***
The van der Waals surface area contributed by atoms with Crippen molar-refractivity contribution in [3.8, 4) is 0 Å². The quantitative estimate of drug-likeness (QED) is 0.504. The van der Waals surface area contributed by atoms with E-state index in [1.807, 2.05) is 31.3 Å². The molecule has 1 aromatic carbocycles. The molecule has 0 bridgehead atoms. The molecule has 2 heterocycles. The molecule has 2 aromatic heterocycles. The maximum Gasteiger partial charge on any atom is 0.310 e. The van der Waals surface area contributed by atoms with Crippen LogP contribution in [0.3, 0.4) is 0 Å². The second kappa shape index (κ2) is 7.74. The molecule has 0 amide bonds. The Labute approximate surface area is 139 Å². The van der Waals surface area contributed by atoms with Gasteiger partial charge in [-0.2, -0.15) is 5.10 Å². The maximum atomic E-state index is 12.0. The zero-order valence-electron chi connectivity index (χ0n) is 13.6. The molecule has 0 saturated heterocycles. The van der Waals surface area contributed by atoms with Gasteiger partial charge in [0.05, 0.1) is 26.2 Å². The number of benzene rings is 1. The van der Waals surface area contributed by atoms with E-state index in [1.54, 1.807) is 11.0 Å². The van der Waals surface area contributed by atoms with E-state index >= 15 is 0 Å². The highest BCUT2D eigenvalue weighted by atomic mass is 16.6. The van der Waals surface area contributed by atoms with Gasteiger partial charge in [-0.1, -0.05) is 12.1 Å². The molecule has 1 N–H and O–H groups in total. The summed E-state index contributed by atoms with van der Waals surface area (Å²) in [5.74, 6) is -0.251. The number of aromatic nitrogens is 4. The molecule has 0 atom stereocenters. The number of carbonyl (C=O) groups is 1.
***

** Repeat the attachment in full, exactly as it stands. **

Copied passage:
The van der Waals surface area contributed by atoms with Crippen molar-refractivity contribution in [3.8, 4) is 0 Å². The quantitative estimate of drug-likeness (QED) is 0.504. The van der Waals surface area contributed by atoms with E-state index in [1.807, 2.05) is 31.3 Å². The molecule has 1 aromatic carbocycles. The molecule has 0 bridgehead atoms. The molecule has 2 heterocycles. The molecule has 2 aromatic heterocycles. The maximum Gasteiger partial charge on any atom is 0.310 e. The van der Waals surface area contributed by atoms with Crippen LogP contribution in [0.3, 0.4) is 0 Å². The second kappa shape index (κ2) is 7.74. The molecule has 0 amide bonds. The Labute approximate surface area is 139 Å². The van der Waals surface area contributed by atoms with Gasteiger partial charge in [-0.2, -0.15) is 5.10 Å². The maximum atomic E-state index is 12.0. The zero-order valence-electron chi connectivity index (χ0n) is 13.6. The molecule has 0 saturated heterocycles. The van der Waals surface area contributed by atoms with Gasteiger partial charge in [0.05, 0.1) is 26.2 Å². The number of benzene rings is 1. The van der Waals surface area contributed by atoms with E-state index in [1.54, 1.807) is 11.0 Å². The van der Waals surface area contributed by atoms with E-state index >= 15 is 0 Å². The highest BCUT2D eigenvalue weighted by atomic mass is 16.6. The van der Waals surface area contributed by atoms with Gasteiger partial charge in [-0.1, -0.05) is 12.1 Å². The molecule has 1 N–H and O–H groups in total. The summed E-state index contributed by atoms with van der Waals surface area (Å²) in [5.74, 6) is -0.251. The number of aromatic nitrogens is 4. The molecule has 0 atom stereocenters. The number of carbonyl (C=O) groups is 1.